Troubled HP server group sees profit in Q4

The division reported a 7% revenue jump

Hewlett-Packard Co. yesterday reported that its troubled Enterprise Storage and Servers group bounced back to profitability during the company's most recent financial quarter, as HP saw its overall revenue rise 8% to $21.4 billion.

HP yesterday reported that net earnings for its fourth fiscal quarter, which ended Oct. 31, were $1.2 billion, or 41 cents per share, including $136 million in after-tax adjustments. Excluding the adjustments, HP's net earnings were $1.1 billion, or 37 cents per share, for the quarter.

The Enterprise Storage and Servers group reported an operating profit of $107 million and a 7% increase in revenue (see story). Several key executives in that group were fired during the quarter following a botched migration to a new order-processing system (see story). The group recorded $4.1 billion in revenue for the quarter.

Problems with the order-processing system, which affected sales of HP's ProLiant servers, have been resolved, said HP Chairman and CEO Carly Fiorina. HP shipped a record number of ProLiant servers during the period; unit shipments were up 18% from the fourth quarter of 2003, she said.

HP reversed declines in sales of its NonStop fault-tolerant systems. But sales of the company's Alpha servers, which HP is in the process of phasing out, dropped 27% year-over-year. Fourth-quarter revenue from NonStop servers was up 13%, and quarterly revenue for HP-UX systems was up 8% compared to last year, Fiorina said. NonStop sales were down 25% year-over-year during the third quarter.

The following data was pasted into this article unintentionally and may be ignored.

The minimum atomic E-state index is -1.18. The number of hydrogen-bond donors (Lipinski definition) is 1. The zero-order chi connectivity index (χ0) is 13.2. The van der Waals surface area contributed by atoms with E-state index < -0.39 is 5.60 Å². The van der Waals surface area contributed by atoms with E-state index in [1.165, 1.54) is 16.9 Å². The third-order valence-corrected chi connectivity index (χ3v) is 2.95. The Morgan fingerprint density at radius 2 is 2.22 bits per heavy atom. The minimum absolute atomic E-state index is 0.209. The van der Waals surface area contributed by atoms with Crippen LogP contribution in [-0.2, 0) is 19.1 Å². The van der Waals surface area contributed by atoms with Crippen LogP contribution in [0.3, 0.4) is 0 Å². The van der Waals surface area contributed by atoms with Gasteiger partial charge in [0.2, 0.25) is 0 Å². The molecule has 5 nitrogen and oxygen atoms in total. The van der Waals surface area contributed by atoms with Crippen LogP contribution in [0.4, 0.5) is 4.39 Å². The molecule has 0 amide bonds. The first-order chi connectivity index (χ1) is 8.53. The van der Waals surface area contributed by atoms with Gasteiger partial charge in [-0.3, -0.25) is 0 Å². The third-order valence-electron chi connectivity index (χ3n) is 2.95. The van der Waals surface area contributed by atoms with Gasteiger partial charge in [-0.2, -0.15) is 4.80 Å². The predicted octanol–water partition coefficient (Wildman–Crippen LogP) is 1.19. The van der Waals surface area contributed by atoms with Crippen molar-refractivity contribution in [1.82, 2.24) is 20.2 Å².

Sales of the company's Itanium-based Integrity servers now make up 16% of HP's high-end "business-critical" server revenue, up from 5% a year ago, Fiorina said.

Managed services continued to be a fast-growing component of HP's services business. That area grew by 35% year over year, fueled by $1.1 billion in services deals signed during the quarter with Nokia Corp., Starwood Hotels & Resorts Worldwide Inc. and WestLB AG, Fiorina said (see story).

"They have nailed down some pretty impressive outsourcing and managed services contracts," said Terry Shannon, the publisher of "Shannon Knows High Performance Computing", a newsletter focused on HP. "They're strongest in services and printing and imaging right now," he said.

HP Services reported a profit of $367 million for the quarter, with revenue up 13% from same period last year to $3.7 billion.

The company's Imaging and Printing Group reported a quarterly profit of $1.1 billion on revenue of $6.5 billion. HP sold 14 million printers during the quarter, but total revenue was up only 5% from a year earlier.

HP's storage division continued to struggle. Networked storage revenue was down 9% compared to last year's fourth quarter, despite the introduction of a number of new storage products during the quarter, Fiorina said. "Storage is a business with long sales lead times and it will take more than a quarter or two for us to achieve the results we expect," she said.

HP's Personal Systems Group, which sells desktop systems and notebooks, eked out an operating profit of $78 million on sales of $6.5 billion during the quarter, its strongest performance since 2000, according to HP.

Both the Enterprise and Personal Systems groups have yet to live up to HP's expectations, Fiorina said. "We are not yet to our target levels of profitability in either one. We continue to plan for and expect profit improvement in both."

And while Fiorina said the enterprise market showed signs of "strengthening" during the fourth quarter, she didn't appear to hold much hope that the holiday season would bring a dramatic change of affairs in the Personal Systems Group. "From what we can tell, and obviously it's early going here ... our current read of the consumer season is that it's not bad but not spectacular," she said.

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